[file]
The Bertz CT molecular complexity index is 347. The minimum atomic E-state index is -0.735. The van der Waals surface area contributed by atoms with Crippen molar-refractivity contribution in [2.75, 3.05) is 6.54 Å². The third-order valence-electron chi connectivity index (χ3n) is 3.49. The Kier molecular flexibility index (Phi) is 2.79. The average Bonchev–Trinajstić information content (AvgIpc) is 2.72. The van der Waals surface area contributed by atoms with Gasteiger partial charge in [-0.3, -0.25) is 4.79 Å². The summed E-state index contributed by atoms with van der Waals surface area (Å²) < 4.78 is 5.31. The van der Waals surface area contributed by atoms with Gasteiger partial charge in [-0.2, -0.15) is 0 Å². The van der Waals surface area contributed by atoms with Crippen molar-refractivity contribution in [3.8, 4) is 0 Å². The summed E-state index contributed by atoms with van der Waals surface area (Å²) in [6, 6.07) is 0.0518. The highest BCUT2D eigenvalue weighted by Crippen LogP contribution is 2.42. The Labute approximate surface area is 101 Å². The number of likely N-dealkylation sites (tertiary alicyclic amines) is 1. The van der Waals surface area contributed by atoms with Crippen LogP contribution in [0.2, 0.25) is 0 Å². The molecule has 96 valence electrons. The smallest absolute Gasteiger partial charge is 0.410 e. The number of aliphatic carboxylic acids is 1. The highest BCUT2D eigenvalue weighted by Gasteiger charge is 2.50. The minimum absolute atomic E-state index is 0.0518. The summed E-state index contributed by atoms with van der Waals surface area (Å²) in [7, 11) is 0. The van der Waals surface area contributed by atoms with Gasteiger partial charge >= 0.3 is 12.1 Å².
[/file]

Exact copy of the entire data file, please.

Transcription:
The Bertz CT molecular complexity index is 347. The minimum atomic E-state index is -0.735. The van der Waals surface area contributed by atoms with Crippen molar-refractivity contribution in [2.75, 3.05) is 6.54 Å². The third-order valence-electron chi connectivity index (χ3n) is 3.49. The Kier molecular flexibility index (Phi) is 2.79. The average Bonchev–Trinajstić information content (AvgIpc) is 2.72. The van der Waals surface area contributed by atoms with Gasteiger partial charge in [-0.3, -0.25) is 4.79 Å². The summed E-state index contributed by atoms with van der Waals surface area (Å²) < 4.78 is 5.31. The van der Waals surface area contributed by atoms with Gasteiger partial charge in [-0.2, -0.15) is 0 Å². The van der Waals surface area contributed by atoms with Crippen molar-refractivity contribution in [3.8, 4) is 0 Å². The summed E-state index contributed by atoms with van der Waals surface area (Å²) in [6, 6.07) is 0.0518. The highest BCUT2D eigenvalue weighted by Crippen LogP contribution is 2.42. The Labute approximate surface area is 101 Å². The number of likely N-dealkylation sites (tertiary alicyclic amines) is 1. The van der Waals surface area contributed by atoms with Crippen LogP contribution in [0.2, 0.25) is 0 Å². The molecule has 96 valence electrons. The smallest absolute Gasteiger partial charge is 0.410 e. The number of aliphatic carboxylic acids is 1. The highest BCUT2D eigenvalue weighted by Gasteiger charge is 2.50. The minimum absolute atomic E-state index is 0.0518. The summed E-state index contributed by atoms with van der Waals surface area (Å²) in [7, 11) is 0. The van der Waals surface area contributed by atoms with Gasteiger partial charge >= 0.3 is 12.1 Å².